Image: Determination of the amyloid‐beta (Aβ) secondary structure distribution in blood plasma by an immuno‐IR‐sensor correlates with PET scanning and CSF markers in Alzheimer\'s disease (AD) patients, with potentials to be an accurate, simple, and minimally invasive biomarker for early AD detection (Photo courtesy of Ruhr University Bochum).
There is, as yet, no cure for Alzheimer's disease. It is often argued that progress in drug research has been hampered by the fact that the disease can only be diagnosed when it is too late for an effective intervention. Alzheimer's disease is thought to begin long before patients show typical symptoms like memory loss.
Scientists have now developed a blood test for Alzheimer's disease and found that it can detect early indicators of the disease long before the first symptoms appear in patients. The blood test would thus offer an opportunity to identify those at risk and may thereby open the door to new avenues in drug discovery.
Scientists at Ruhr University Bochum (Bochum, Germany) measured the relative amounts of a pathological and a healthy form of amyloid-beta (Aβ) in the blood. The blood test developed uses a technology called immuno-infrared sensor to measure distribution of pathological and healthy structures of Aβ. The team developed an immuno‐infrared‐sensor that monitored the secondary structure change of Aβ peptides. The sensor is an antibody‐based (immuno) method to extract all Aβ peptides from CSF and blood samples and spectroscopically senses the secondary structure distribution of extracted soluble Aβ peptides in the infrared. The two structures absorb infrared light at a different frequency, allowing the blood test to determine the ratio of healthy to pathological amyloid-beta in the sample.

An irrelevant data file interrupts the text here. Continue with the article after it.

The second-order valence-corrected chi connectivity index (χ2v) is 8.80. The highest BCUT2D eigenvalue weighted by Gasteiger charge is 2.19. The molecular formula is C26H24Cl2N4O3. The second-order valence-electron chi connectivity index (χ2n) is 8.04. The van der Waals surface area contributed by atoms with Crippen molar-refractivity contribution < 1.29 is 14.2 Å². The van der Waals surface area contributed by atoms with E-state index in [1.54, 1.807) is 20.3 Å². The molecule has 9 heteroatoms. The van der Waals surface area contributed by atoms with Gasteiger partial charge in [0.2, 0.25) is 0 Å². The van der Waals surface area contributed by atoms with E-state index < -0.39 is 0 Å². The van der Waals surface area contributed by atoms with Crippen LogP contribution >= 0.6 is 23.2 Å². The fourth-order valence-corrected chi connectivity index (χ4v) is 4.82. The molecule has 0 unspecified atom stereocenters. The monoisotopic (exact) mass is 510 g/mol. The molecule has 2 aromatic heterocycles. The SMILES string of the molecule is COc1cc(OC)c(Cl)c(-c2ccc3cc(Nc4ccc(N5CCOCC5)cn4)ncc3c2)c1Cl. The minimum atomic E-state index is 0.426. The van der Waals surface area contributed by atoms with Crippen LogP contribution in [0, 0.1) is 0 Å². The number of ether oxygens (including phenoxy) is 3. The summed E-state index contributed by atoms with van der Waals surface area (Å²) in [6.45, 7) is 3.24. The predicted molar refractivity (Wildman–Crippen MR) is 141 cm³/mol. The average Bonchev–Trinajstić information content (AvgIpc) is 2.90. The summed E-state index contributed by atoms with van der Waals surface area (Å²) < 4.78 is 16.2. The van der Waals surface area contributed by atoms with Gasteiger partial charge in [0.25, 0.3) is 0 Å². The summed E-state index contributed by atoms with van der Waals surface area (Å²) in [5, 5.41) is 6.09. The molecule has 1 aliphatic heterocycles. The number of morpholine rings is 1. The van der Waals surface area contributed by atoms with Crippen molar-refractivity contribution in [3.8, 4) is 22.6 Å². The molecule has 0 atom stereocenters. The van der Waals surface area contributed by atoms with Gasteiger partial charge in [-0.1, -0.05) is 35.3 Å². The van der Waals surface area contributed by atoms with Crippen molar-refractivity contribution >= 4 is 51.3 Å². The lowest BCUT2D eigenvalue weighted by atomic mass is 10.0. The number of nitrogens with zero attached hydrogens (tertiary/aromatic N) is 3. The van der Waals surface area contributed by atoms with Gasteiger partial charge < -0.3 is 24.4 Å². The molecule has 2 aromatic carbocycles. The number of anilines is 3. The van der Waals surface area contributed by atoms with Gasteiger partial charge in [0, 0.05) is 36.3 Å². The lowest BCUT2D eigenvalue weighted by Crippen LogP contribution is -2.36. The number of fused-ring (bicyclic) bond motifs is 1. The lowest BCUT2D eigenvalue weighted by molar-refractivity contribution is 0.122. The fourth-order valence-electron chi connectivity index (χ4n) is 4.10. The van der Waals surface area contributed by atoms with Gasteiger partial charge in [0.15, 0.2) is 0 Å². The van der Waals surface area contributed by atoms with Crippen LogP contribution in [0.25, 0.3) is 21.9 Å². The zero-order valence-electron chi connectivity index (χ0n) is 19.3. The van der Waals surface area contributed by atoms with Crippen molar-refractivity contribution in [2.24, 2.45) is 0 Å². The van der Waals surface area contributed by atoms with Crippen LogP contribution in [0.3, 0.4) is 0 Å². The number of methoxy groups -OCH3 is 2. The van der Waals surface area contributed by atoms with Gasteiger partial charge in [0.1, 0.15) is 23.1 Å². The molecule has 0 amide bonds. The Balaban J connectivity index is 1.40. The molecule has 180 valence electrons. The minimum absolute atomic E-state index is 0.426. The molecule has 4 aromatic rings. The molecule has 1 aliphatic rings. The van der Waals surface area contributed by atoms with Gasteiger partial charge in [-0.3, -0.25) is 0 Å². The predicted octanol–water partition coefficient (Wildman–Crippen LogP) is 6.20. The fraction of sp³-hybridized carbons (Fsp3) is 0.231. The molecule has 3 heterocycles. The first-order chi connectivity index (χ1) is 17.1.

The pathological form is a misfolded version of this molecule and known to initiate the formation of toxic plaques in the brain. Toxic Aβ molecules start accumulating in the patients' body 15-20 years before disease onset. They have recently addressed whether the blood test would be able to pick up indications of pathological Aβ in very early phases of the disease.
They first focused on patients in the early, so called prodromal stages of the disease from the Swedish BioFINDER cohort. They found that the test reliably detected Aβ alterations in the blood of participants with mild cognitive impairment that also showed abnormal amyloid deposits in brain scans. They then compared blood samples of 65 participants that were later in the follow-up studies diagnosed with Alzheimer's disease with 809 controls. The assay was able to detect signs of the disease on average eight years before diagnosis in individuals without clinical symptoms. It correctly identified those with the disease in almost 70% of the cases, while about 9% of true negative subjects would wrongly be detected as positive. The overall diagnostic accuracy was 86%.
The authors suggest that their blood test serves as a cheap and simple option to pre-select individuals from the general population for further testing by these more invasive and costly methods to exclude the falsely positive subjects. The blood test will be extended to Parkinson disease by measuring another disease biomarker - alpha-synuclein - instead of amyloid-beta. The study was published on March 4, 2018, in the journal EMBO Molecular Medicine.
Ruhr University Bochum